LONDON (Reuters) - Conditions in a camp for Somali refugees in Kenya are deplorable and a government plan to send in thousands more would pose a major risk to health, medical charity Medecins Sans Frontieres (MSF) said on Friday.
Kenya has more than half a million refugees from Somalia, which has lacked an effective central government since the outbreak of civil war in 1991.
A series of bombings, shootings and hand-grenade attacks blamed on Somali militants prompted the government on December 18 to stop registering asylum seekers and refugees in urban areas.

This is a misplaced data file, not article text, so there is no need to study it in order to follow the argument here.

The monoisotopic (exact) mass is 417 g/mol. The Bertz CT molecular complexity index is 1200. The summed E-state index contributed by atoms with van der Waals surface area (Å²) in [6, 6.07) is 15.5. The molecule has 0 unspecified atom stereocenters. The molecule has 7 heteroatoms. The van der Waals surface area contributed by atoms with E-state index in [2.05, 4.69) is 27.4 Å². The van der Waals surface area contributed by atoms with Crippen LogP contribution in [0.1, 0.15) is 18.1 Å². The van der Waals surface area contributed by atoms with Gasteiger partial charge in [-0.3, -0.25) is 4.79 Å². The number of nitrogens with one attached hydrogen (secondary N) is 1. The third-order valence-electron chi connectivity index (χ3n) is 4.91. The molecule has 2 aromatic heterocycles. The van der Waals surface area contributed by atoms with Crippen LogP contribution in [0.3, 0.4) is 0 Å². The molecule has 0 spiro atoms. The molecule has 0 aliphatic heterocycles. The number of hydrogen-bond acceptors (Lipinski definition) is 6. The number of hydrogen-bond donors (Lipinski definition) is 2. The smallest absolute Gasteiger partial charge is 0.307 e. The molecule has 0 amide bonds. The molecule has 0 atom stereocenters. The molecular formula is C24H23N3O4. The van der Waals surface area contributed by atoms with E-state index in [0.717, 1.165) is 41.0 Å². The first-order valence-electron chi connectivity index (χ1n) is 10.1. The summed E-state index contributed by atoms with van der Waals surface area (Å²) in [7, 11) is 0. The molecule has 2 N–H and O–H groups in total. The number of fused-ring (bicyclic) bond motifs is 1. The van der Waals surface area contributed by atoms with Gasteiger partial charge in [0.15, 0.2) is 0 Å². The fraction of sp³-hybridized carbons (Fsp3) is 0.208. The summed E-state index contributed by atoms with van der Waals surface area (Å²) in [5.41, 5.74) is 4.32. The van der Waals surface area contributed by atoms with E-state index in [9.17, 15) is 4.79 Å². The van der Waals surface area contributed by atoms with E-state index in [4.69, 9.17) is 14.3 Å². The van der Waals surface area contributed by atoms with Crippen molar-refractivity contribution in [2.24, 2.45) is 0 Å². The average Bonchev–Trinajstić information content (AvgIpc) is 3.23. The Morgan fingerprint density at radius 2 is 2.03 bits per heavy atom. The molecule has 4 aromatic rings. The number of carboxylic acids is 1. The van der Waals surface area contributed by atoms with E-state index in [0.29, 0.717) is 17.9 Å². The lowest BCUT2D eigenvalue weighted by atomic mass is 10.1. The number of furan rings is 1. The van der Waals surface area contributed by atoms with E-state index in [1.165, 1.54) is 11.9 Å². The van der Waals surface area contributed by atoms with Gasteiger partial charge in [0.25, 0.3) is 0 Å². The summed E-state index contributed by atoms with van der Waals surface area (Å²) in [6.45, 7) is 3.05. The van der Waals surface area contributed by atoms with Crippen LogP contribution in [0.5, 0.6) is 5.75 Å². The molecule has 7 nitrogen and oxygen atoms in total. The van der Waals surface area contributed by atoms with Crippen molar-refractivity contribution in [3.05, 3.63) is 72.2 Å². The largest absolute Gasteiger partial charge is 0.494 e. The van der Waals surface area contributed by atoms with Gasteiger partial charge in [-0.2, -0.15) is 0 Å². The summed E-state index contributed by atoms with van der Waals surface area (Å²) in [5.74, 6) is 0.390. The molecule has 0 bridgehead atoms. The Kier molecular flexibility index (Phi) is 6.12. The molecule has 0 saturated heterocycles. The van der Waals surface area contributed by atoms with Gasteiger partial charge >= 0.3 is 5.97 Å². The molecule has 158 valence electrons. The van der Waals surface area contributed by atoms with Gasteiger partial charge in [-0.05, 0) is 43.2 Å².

A Kenyan official said more than 100,000 refugees must now head to the remote Dadaab camp in the country’s remote north. Amnesty International said the order breached international law.
Dadaab camp was set up 20 years ago and already houses four times the population it was built for. Hunger and disease outbreaks are common.
MSF says its inhabitants suffer from overcrowding and poor sanitation that recent floods had worsened.
“The assistance provided here in Dadaab is already completely overstretched and is not meeting the current needs,” said Elena Velilla, MSF’s head of mission in Kenya.
In the last month, the number of children admitted to Dadaab’s hospital for severe acute malnutrition has doubled to around 300, MSF said. Sixty-three of those were taken to intensive care this week after developing serious complications.
Most of the sick are also suffering from acute watery diarrhea or severe respiratory tract infections, MSF said.
Reporting by Kate Kelland; Editing by Tom Pfeiffer